The island is a fascinating trope. On the one hand, it’s fraught with dark colonial histories – think Prospero in Shakespeare’s The Tempest violently subjugating Caliban on his native isle; a microcosm that applies, of course, to our own ‘island home’. It’s also a site of wilderness, where Freud’s concept of the id flourishes, liberating the primal urges that are repressed in ‘civilised’ society. ‘Kill the pig. Cut her throat. Spill her blood’ chant the shipwrecked little boys in Lord of the Flies as they succumb to their primitive under-selves. This is a far cry from European representations of fictionalised Pacific paradises and the phenomenon of ‘islomania’, which imagines an Edenic escape from the woes of life.
The paradoxical ubiquity of island landscapes within the popular imagination is unpacked by five female artists in ‘Vanishing Point’, an exhibition that conceptualises the isolated landmass as a place where opposing ideas meet. Featuring works by Consuelo Cavaniglia, Ellen Dahl, Yvette Hamilton, Taloi Havini and Salote Tawale, the artist-led presentation filters personal narratives, socio-political considerations and commentary on cultural histories through the photographic apparatus of the lens.
A haven from the mainland, the island is a construct of time and space that exists outside the ‘real world’. Two untitled works by Consuelo Cavaniglia map this entity as a site of illusion. Her large airbrushed work references infinity walls – screens used in photography that locate the subject in non-spaces – projecting the island as an invented place where definitions blur. Drawing on the notion of a vanishing point, where lines converge to oblivion, the diptych Untitled (2018) uses reflected colour and subtle geometric twists to question the flimsy divide between perception and reality.
This focus on the middle ground between oppositional positions is also explored by Yvette Hamilton, whose new works investigate the ‘phantom island’ – a mapped landform proven to not exist. In the large light-based installation, I Just Have This Feeling (2018), semaphoric symbology act as quasi-navigational markings that attempt to chart a course through an unknown sea. In another work, Dead Reckoning I–III (2018), the artist attempts to draw, from memory, the outline of personally significant isles, exploring the role of error within both navigation and memory. ‘I have an endless fascination with the photographic moment where the shutter clicks – that split second between blindness and vision’ reflects Hamilton, ‘I’m interested in the way that islands can operate as mirages, where there is an active turning away from the ‘real world’ in order to embrace an (often) unrealistic narrative. This wilful adoption of fantasy is a way of blinding out reality; literally burying the head in sandy shores.’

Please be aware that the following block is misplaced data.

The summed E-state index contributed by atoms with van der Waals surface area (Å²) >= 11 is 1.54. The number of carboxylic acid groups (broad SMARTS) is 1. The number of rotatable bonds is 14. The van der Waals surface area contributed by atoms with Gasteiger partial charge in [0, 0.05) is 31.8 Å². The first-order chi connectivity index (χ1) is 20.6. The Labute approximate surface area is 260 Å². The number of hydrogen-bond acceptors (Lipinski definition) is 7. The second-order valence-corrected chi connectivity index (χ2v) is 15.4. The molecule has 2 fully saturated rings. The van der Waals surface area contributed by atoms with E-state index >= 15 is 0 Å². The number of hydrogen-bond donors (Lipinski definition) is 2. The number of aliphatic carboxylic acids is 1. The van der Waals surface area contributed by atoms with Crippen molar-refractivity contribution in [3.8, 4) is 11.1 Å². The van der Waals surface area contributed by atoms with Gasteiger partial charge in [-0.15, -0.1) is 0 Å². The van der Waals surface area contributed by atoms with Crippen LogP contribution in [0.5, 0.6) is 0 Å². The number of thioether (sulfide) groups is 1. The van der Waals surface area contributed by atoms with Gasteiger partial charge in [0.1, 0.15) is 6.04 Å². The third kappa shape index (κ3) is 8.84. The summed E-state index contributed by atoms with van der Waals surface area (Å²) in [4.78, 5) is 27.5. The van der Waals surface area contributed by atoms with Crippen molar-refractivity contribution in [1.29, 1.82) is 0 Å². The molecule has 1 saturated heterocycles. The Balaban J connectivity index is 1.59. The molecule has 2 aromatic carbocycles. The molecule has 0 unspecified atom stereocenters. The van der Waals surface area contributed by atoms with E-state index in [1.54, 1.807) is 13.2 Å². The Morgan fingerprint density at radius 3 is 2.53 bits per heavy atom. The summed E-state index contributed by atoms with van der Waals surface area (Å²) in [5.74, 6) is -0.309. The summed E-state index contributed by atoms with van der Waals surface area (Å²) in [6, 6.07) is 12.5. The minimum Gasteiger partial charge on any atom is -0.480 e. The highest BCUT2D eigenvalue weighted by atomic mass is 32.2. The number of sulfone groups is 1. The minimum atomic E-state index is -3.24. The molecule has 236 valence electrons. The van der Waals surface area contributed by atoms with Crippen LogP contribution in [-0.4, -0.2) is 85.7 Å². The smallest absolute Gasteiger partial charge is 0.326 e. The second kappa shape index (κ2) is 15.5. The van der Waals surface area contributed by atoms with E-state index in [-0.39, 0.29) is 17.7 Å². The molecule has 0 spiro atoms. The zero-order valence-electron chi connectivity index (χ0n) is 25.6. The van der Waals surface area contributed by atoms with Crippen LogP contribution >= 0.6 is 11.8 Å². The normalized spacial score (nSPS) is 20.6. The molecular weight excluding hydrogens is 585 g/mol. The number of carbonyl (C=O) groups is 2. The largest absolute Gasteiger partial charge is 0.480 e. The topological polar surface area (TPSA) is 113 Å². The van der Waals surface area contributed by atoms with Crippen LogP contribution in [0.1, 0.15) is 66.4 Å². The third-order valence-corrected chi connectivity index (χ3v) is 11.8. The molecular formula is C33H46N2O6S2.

The definitive edge of the island, with its geographical boundaries and contained cultures, prompts questions of definition of borders. This is imaged in the photography of Ellen Dahl, who focuses her camera on these landscapes as an entry point into considerations on identity, and a physical, political or psychological sense of place. Her large black and white photographs Lost I and Lost II (2018) depict unidentified rock formations that appear as positive and negative versions of each other. These works explore the dualities inherent to such fixed limits: me and you, us and them – a metaphor for the nation state.
Meanwhile, Taloi Havini uses film and photography to explore the history of the disappearing island. On a recent trip back to her native Bougainville, the artist discovered a collection of deteriorated Kodachrome slides from her parent’s archive, which evoked ideas of tropical archipelago life during the 60s and 70s. She reflects, ‘I wanted to question how well we really know a place. I was interested to see how these images of islands in my parents’ archive maintained their position over time. To me they looked like an oasis in a desert.’ In Imaginary line I (2018), Havini digitally scanned and transferred the slides to wallpaper. One of these large-scale photographic images serves as a backdrop to a silent underwater video, over and over (2018), which represents the artist’s desire to ‘go below the surface of the same places my parents recorded.’
Contrasts between real lived experience and the fantasy of colonial stories are canvased in the work of Salote Tawale. ‘Paradise is a construct that is furthered through the colonial project’, states the artist, who is informed by a translocated Indigeneity from her mixed Fijian/Australian heritage. Tawale employs performance, photomedia and drawing to incarnate faded memories and examine diaspora identity. Her work Constant interruption, always changing (2018) considers cultural exchanges devolved through the disappearance of customs and the passing of older generations via the force of colonialism. It confronts us with vanishing people and disappearing landscapes of the present day.
From these varied viewpoints, the artists cleverly employ the island as a vanishing point of ideas; a prop for conversations about identity, vision and space. It is an elusive place forever on the horizon – always visible yet just beyond reach.
Elli Walsh is a Sydney-based arts writer.
Hazelhurst Regional Gallery and Arts Centre
Until 10 June, 2018